‘The big advantage of the scanning is it means that once the bones go back into the earth again, we have still got a very accurate facsimile of his bones, we have a permanent record for people to use for research in the future, especially as the CT images are being used to make a full 3-D print of the skeleton at the University of Loughborough.’ With University of Leicester osteo-archaeologist Jo Appleby and Piers Mitchell, anthropologist at the University of Cambridge and consultant paediatric orthopaedic surgeon for Peterborough and Stamford Hospitals NHS Foundation Trust, who have studied the skeleton’s scoliosis, Professor Morgan will help produce a scientific paper looking particularly at how bad the scoliosis of Richard III would have been. He said that the Richard III project has been invaluable in promoting the role of the post mortem imaging team at Leicester and its capabilities. Post-mortem CT (PMCT) is becoming an option as a minimally invasive alternative to post-mortem examination. Leicester has become an established centre in PMCT, developing post mortem coronary imaging techniques and running a number of courses designed to introduce professionals to the use of computed tomography (CT) in the investigation of sudden death. The bones are of a man in his late 20s or early 30s and have been carbon dated to 1455-1540. Richard was 32 years old when he died in battle. The skeleton had suffered 10 injuries, including eight to the skull, at around the time of death.

Dr Appleby said: ‘The CT scans of the bones, carried out at Leicester Royal Infirmary by the Radiology Imaging Unit have been a crucial part of the investigations. The threedimensional images of the skeleton that have been produced have played a central role in our interpretation of the injuries. In addition, the CT scans mean that we will have a full record of the skeleton even after the bones are reburied.’ While the CT scan provided a permanent 3-D record of the bones which cannot be obtained by other means, enabling images and models to be reproduced, minimising any potential damage that could be caused by repeated handling of the fragile bones and facilitating further analysis and comparisons after the bones are interred, the Leicester CT scans were also critical in helping build up an image of the muchmaligned monarch’s facial features. When it came to reconstructing Richard III’s face, the Dundee team used CT scans and photographs of the skull, which they ran through a computer programme.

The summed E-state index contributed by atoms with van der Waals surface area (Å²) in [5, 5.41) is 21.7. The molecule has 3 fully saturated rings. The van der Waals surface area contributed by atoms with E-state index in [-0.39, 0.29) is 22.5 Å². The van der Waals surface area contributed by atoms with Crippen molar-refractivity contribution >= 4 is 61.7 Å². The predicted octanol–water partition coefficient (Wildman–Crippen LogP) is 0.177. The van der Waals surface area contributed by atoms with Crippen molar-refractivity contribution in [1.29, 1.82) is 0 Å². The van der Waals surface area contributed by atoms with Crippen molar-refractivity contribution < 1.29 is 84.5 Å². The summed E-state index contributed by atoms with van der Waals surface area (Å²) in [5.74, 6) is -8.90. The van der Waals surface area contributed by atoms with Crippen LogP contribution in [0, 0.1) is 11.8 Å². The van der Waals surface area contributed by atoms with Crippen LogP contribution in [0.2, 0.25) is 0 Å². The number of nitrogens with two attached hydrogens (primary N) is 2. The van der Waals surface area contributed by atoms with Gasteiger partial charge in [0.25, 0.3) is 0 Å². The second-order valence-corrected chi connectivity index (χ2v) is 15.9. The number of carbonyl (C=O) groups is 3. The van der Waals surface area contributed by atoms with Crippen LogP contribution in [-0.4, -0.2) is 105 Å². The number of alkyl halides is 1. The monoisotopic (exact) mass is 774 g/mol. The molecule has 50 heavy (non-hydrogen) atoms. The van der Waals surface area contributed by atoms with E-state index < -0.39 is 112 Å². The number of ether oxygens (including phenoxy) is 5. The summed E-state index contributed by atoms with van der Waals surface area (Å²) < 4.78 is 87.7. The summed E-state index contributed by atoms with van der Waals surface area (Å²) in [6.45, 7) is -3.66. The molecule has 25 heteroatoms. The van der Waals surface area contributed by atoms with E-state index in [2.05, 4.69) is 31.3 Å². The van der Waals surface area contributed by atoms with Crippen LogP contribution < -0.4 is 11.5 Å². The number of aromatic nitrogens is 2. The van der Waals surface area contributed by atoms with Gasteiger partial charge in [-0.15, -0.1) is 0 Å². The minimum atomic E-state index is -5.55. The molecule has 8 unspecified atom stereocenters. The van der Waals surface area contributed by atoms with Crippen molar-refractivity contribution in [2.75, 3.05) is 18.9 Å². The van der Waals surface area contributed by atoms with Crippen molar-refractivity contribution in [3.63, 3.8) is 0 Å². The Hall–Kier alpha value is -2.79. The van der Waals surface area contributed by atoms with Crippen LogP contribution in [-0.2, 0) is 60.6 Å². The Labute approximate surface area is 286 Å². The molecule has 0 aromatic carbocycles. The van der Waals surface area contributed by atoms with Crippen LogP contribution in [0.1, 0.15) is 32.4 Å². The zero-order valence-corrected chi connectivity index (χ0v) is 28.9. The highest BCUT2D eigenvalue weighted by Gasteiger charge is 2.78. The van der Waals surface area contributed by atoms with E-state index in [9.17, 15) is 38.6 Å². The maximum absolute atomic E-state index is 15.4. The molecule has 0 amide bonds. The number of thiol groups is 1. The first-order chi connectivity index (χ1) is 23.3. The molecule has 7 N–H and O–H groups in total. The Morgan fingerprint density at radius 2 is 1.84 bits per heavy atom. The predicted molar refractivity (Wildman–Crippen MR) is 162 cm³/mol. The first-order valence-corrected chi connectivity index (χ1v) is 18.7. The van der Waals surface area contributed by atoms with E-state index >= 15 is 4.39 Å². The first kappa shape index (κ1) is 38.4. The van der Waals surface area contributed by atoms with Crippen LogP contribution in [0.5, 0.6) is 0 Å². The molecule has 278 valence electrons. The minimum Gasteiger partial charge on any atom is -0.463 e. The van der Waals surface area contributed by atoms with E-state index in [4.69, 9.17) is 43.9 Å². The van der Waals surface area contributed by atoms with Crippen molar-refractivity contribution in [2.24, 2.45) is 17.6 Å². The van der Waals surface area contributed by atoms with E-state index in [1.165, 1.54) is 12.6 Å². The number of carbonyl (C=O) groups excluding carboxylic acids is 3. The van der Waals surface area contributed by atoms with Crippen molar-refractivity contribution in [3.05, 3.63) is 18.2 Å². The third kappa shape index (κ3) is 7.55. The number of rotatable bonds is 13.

Caroline Wilkinson, Dundee University’s professor of craniofacial identification, said clues from the skull were used to reconstruct features while a specific formula enabled researchers to predict what the soft nose would look like from the underlying bone and the shape of the brow. ‘The width of the mouth can be determined exactly by the position of the teeth,’ Professor Wilkinson explained. ‘The little bump on the outer orbit is where the outer corner of the eye is. We can use these anatomical standards to help us rebuild the face.’ Over the centuries, some scholars sought to re-evaluate Richard III’s brief reign and highlight his good work, such as reforming the English legal system. That debate is set to continue. But with the bones scanned and confirmed as the remains of King Richard III, planning is now under way for a formal reburial of a long-lost English monarch.